Abandoned & Little-Known Airfields:

California: Northwestern Orange County

© 2002, © 2014 by Paul Freeman. Revised 3/22/14.

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Please consider a financial contribution to support the continued growth & operation of this site.





Crawford Airport / Seal Beach Airport / NOLF 21104 (added 3/22/14) - Cypress School of Aeronautics (revised 12/31/11)

Disneyland Heliport (1st location) (revised 1/11/09) - Disneyland Heliport (2nd location) (added 12/21/13)

Disneyland Heliport (3rd location) (added 1/11/09) - East Long Beach / Sunset Beach / Meadowlark Airport (revised 2/26/13)

NOLF 11005 / Haster Farm NOLF / Haster Farm Airport (revised 12/31/11)NOLF 08303 / Horse Farm NOLF / Horse Farm Airport (revised 3/23/10)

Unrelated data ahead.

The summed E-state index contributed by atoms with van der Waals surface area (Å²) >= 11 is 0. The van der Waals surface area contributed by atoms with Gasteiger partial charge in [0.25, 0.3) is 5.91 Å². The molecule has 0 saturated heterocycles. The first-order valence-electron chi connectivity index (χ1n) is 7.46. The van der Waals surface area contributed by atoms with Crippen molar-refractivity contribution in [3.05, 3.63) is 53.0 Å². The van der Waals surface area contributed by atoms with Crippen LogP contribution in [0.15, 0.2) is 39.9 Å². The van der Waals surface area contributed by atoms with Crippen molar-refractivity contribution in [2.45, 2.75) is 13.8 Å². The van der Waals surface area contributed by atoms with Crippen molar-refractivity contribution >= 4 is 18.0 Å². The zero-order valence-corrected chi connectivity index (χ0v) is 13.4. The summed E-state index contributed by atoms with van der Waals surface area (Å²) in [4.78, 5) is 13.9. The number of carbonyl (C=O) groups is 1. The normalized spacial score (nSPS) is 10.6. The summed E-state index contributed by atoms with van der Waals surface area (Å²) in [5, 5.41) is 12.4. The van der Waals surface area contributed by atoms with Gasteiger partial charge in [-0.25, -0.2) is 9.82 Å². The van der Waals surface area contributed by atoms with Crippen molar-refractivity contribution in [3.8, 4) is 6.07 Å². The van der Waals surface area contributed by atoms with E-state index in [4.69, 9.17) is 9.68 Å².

Huntington Beach Airport (revised 3/22/14)

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Crawford Airport / Seal Beach Airport / Naval Outlying Landing Field 21104, Seal Beach, CA

33.74 North / 118.09 West (Southwest of Los Alamitos AAF, CA)

A circa 1920s-30s photo of 2 unidentified people (presumably the pilot is Williams Crawford) examining a glider at Crawford Airport.



Sometime in the mid-1920s, pilot & airplane builder William Crawford acquired or built an airstrip just above Anaheim Landing.

A government airfield directory described it as 1,300, having a 3,000' runway.

In 1927, the L.A. Times reported that Crawford had organized the Crawford Motor & Airplane Manufactory

to operate an airplane field & school for aviators on the I.W. Hellman Ranch, north of Seal Beach.”

The company was granted a stock-selling permit by the State Corporation Department.

Other activities of the company will be the manufacture of modern airplanes & motors invented by W.P. Crawford,

head of the corporation & one of its incorporaters.

Crawford has been conducting an airplane business in Long Beach for several years.”